Consider the word refuge: a place offering protection from danger. It’s a powerful noun, strong connotations of safety and security, of haven or harbour. Consider somebody seeking such protection: a refugee.
I have a picture of the Syrian city of Homs after the spring 2012 offensive. The city is rubble. The only living thing is a hawk, a lone wisp in the blue sky. If the picture were in black and white it could be Dresden or Hiroshima. It is a city obliterated. For civilians facing such devastation the only sane option is to flee.
Last spring, I was on the eastern Greek Island Lesbos with a journalist colleague from the BMA. We were working on a feature, spending time with MSF doctors providing health care to refugees in the Moria Reception and Identification Centre. We also visited MSF’s mental health clinic in the island’s capital, Mytilene. Some of the people we met had come from Syria. We heard about their struggles to keep well: the ease with which infection passed through the camps; the difficulties keeping clean—particularly for women and children for whom visits to the toilets and showers were risky, especially after dark. We heard about the health complications of sexual violence, about malnutrition and scabies. We heard about the psychological impact of war and displacement: the hallucinations; the scorching anxiety; the depression and numbness. And we heard how being held indefinitely in an overcrowded former barracks on eastern Lesbos—the monotony, the uncertainty, the listlessness and stagnation—further broke their health.
Before I left Lesbos, I sat for a while on a stony beach by the airport, looking across the Straits of Mytilene to Turkey. It was cold, overcast. Grey waves flopped on the beach. I could just see the outlines of coastguard boats, eyes out, I assumed, for refugees making the crossing in hopeless boats. Not a bad place to ponder the paradoxes of nationalism. Europe has been many things: slaughterhouse, beacon, tyrant-overlord. But it has also been a refuge. Experience of two world wars was bitter fuel for international humanitarian law, the refugee conventions and the human rights movement. Frail it is, this internationalism, and frail it always has been. Both idealistic and riven by realpolitik; buoyed by hope and hobbled by questions of jurisdiction and enforcement. But it was born of the moral conviction that what we share as human beings is more important than what divides us.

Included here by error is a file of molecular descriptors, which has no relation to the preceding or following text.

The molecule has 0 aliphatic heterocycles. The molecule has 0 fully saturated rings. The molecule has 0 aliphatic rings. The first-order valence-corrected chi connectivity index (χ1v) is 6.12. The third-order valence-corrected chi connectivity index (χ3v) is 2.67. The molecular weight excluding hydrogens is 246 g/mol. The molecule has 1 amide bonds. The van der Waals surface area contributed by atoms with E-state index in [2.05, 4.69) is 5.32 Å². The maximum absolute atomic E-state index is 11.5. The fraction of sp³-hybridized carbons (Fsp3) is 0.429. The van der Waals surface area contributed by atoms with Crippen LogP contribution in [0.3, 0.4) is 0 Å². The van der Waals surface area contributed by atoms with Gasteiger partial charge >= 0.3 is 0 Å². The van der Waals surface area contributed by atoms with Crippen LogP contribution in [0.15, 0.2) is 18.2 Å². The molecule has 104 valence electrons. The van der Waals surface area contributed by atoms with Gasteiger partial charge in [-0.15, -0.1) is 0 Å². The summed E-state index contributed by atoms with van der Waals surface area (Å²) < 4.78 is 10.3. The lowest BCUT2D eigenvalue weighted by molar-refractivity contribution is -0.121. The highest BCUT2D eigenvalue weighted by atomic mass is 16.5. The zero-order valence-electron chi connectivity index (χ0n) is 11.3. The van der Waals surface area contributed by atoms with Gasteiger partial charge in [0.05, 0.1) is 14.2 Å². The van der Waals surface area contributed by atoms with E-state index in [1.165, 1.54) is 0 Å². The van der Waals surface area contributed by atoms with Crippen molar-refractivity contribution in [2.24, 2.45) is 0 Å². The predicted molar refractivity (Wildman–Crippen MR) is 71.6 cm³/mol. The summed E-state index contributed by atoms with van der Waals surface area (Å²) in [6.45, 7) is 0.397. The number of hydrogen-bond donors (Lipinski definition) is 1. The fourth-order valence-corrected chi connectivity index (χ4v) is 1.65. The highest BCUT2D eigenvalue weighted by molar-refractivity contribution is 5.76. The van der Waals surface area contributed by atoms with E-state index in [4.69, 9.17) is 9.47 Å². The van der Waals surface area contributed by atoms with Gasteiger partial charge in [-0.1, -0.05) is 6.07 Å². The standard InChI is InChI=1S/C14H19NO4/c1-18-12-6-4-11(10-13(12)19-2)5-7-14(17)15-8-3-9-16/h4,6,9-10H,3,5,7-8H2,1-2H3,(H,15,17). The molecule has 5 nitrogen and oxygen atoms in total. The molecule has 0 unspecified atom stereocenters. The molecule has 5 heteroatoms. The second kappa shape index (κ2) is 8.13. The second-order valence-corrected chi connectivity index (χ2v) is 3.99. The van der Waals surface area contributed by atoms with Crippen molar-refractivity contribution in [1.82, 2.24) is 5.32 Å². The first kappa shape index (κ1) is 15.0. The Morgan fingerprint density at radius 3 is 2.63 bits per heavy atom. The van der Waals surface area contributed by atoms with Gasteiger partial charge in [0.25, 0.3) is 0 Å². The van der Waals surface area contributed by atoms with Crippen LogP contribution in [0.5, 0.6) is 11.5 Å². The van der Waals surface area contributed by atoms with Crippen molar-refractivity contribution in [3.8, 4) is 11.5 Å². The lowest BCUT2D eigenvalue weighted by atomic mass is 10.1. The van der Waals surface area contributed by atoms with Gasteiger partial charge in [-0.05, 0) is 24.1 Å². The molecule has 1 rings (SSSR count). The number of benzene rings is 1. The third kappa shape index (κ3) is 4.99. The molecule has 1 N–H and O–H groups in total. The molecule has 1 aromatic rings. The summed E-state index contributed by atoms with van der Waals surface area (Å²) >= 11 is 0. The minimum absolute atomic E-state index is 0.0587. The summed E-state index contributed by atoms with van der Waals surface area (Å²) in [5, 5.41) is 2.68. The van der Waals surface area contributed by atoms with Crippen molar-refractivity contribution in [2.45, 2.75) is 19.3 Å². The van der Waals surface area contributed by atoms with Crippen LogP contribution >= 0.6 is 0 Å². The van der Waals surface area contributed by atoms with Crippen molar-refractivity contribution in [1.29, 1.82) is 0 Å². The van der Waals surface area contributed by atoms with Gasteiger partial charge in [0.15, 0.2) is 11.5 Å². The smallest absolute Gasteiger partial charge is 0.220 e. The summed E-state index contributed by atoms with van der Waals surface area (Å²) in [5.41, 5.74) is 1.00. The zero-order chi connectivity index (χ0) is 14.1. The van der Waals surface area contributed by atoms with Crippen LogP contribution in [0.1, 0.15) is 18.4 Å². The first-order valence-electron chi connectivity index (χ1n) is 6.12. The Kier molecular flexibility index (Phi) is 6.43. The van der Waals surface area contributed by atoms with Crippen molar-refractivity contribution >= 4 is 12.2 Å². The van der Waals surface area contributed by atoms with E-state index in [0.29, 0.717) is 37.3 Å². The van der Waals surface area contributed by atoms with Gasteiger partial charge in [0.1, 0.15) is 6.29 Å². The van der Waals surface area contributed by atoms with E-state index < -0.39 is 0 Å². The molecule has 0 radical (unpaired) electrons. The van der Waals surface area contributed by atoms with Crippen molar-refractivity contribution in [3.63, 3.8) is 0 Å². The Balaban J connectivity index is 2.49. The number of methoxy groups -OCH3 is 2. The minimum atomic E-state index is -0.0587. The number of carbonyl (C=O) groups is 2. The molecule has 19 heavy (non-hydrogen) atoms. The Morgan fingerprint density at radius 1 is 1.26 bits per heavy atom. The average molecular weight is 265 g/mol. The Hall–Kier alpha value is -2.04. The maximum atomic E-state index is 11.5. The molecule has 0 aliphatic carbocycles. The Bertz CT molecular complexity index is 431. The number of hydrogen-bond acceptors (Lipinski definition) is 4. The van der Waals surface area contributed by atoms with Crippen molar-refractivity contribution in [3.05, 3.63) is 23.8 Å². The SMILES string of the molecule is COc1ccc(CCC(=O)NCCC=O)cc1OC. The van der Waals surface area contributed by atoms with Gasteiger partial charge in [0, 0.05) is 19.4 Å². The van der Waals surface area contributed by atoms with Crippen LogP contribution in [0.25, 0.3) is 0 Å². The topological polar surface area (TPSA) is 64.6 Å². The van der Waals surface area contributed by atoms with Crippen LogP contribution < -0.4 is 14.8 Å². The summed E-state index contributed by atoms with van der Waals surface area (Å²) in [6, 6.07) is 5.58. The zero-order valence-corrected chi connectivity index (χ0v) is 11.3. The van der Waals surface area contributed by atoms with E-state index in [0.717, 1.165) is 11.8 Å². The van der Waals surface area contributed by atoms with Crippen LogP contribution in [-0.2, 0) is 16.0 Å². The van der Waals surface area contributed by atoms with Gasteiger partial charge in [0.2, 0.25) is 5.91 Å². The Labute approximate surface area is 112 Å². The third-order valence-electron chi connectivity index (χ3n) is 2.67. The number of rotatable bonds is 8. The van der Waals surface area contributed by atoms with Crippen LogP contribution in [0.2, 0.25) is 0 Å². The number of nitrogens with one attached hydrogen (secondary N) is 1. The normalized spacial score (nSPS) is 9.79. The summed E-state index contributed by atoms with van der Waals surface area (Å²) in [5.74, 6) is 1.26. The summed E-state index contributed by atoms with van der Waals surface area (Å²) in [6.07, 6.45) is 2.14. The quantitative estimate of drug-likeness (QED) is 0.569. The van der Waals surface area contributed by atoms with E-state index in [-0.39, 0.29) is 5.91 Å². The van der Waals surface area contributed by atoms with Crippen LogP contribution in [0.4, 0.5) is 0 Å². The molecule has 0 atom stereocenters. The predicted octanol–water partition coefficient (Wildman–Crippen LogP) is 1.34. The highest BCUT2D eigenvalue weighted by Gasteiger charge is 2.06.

The press of people fleeing total war in Syria—and elsewhere—has struck at the heart of the project of European integration. It is a hard paradox that the arrival countries of southern Europe are the poorest, least able to deal with the numbers of people arriving. And that, with a few noble exceptions—Merkel’s Germany—the richer countries, consumed by their own political troubles, their own identity struggles, have largely turned their backs.
I am writing this at the end of Britain’s long agony over whether to leave the EU. It is done. We have left. But the struggle over which way we should look, what kind of nation we should be, is far from won. Are we narrow, insular and self-protecting, or do we look outwards, recognising what we share with strangers, seeking to provide, where we can, a place of refuge? As the doctors of MSF know, the outcomes of such a struggle will prove incalculable.
I am partial to water (bear with me). I was born on a houseboat. I spent a lot of my childhood aground on small boats in muddy creeks (which might account for my fondness for safe harbour, for refuge.) There was something of freedom in it, of a place without borders. It has been a while since I was in Moria. But I am writing this because the Greek defence minister has just announced plans to build a floating sea barrier off Lesbos. To put up borders on the un-bordered sea. And the news is sickening.
Julian Sheather is ethics manager, BMA. The views he expresses in his opinion pieces are entirely his own.
Competing interests: None declared.